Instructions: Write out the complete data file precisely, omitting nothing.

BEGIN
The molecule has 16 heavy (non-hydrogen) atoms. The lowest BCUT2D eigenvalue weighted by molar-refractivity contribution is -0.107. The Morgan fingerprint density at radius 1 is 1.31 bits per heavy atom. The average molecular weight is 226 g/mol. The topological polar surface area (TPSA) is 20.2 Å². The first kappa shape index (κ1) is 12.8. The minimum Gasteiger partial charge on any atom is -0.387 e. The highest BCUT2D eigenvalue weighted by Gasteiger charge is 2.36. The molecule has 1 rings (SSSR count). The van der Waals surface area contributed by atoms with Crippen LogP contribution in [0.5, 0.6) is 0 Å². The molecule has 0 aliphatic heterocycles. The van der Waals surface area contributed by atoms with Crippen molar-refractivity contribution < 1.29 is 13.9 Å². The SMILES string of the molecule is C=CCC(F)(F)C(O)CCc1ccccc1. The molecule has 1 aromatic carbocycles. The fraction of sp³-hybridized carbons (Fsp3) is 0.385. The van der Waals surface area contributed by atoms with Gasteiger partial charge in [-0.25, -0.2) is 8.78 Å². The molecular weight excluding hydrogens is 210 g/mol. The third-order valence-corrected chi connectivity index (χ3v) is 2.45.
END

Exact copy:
The molecule has 16 heavy (non-hydrogen) atoms. The lowest BCUT2D eigenvalue weighted by molar-refractivity contribution is -0.107. The Morgan fingerprint density at radius 1 is 1.31 bits per heavy atom. The average molecular weight is 226 g/mol. The topological polar surface area (TPSA) is 20.2 Å². The first kappa shape index (κ1) is 12.8. The minimum Gasteiger partial charge on any atom is -0.387 e. The highest BCUT2D eigenvalue weighted by Gasteiger charge is 2.36. The molecule has 1 rings (SSSR count). The van der Waals surface area contributed by atoms with Crippen LogP contribution in [0.5, 0.6) is 0 Å². The molecule has 0 aliphatic heterocycles. The van der Waals surface area contributed by atoms with Crippen molar-refractivity contribution < 1.29 is 13.9 Å². The SMILES string of the molecule is C=CCC(F)(F)C(O)CCc1ccccc1. The molecule has 1 aromatic carbocycles. The fraction of sp³-hybridized carbons (Fsp3) is 0.385. The van der Waals surface area contributed by atoms with Gasteiger partial charge in [-0.25, -0.2) is 8.78 Å². The molecular weight excluding hydrogens is 210 g/mol. The third-order valence-corrected chi connectivity index (χ3v) is 2.45.